'Dallas Buyers Club': underdog film turned scrappy Oscar contender
By Eric Kelsey and Mary Milliken
BEVERLY HILLS, California (Reuters) - "Dallas Buyers Club" is a film that prompts a discussion about money - not big Hollywood money, but rather the lack thereof.
The scrappiest of the nine films nominated for a best picture Oscar on Thursday cost just $4 million to make - a speck on a Hollywood studio spreadsheet - and 25 days to film.
But the real-life story of an unlikely activist in the fight against AIDS drew big talent, like Matthew McConaughey who plays the lead role of Ron Woodroof, Jared Leto as his transsexual side-kick, Rayon, and up-and-coming Canadian director Jean-Marc Vallee.
Co-producer Robbie Brenner, after earning her first Oscar nomination with the best picture nod, remembered how they were handicapped by the lack of money.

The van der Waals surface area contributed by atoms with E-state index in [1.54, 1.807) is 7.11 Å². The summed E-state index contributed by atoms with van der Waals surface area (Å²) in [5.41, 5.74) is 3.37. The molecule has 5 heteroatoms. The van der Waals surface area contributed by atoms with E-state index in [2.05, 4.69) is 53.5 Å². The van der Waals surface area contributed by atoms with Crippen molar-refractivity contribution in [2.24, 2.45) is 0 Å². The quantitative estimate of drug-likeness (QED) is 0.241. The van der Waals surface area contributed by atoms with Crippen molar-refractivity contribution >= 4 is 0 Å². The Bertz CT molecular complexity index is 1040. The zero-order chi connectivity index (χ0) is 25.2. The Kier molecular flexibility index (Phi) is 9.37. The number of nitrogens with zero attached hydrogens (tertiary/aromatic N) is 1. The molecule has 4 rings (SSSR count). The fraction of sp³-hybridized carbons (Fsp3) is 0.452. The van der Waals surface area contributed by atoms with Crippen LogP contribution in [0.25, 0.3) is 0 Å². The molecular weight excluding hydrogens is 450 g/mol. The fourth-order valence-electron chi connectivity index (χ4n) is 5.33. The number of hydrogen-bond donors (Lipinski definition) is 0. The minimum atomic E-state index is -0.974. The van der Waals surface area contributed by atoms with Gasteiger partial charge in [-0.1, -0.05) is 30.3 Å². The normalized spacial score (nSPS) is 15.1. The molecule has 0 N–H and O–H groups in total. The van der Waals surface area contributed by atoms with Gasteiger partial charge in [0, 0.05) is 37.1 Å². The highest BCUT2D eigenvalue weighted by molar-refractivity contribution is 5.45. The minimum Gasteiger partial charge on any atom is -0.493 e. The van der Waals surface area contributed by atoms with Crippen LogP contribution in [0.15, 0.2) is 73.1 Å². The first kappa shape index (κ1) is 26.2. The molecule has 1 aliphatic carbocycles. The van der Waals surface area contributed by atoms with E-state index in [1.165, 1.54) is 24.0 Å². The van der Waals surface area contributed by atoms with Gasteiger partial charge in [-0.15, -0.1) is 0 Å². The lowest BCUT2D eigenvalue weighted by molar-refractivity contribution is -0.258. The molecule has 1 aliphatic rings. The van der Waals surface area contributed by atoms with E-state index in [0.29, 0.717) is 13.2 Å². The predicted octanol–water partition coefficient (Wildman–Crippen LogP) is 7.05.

"When we told Jean-Marc that he was going to have less days, he said 'I am going to get rid of the lights, I am going to shoot the movie without lights,'" she told Reuters after what she called "tears and screams" upon hearing Thursday's news.
"Dallas Buyers Club" garnered six nominations in total, predictably for McConaughey and Leto who both shed dozens of pounds (kilos) for their roles and were rewarded with Golden Globes last Sunday for best actor in a drama and best supporting actor, respectively.
The film took 20 years to make from script inception and was touch-and-go even after McConaughey got involved in pulling together financing.
"I'm like, wow, this little story that was declined and rejected 137 times. This little story that was around for 20 years that never could get made," McConaughey told Reuters soon after the pre-dawn nomination announcements, injecting a few "wahoos!" in the interview. Continued...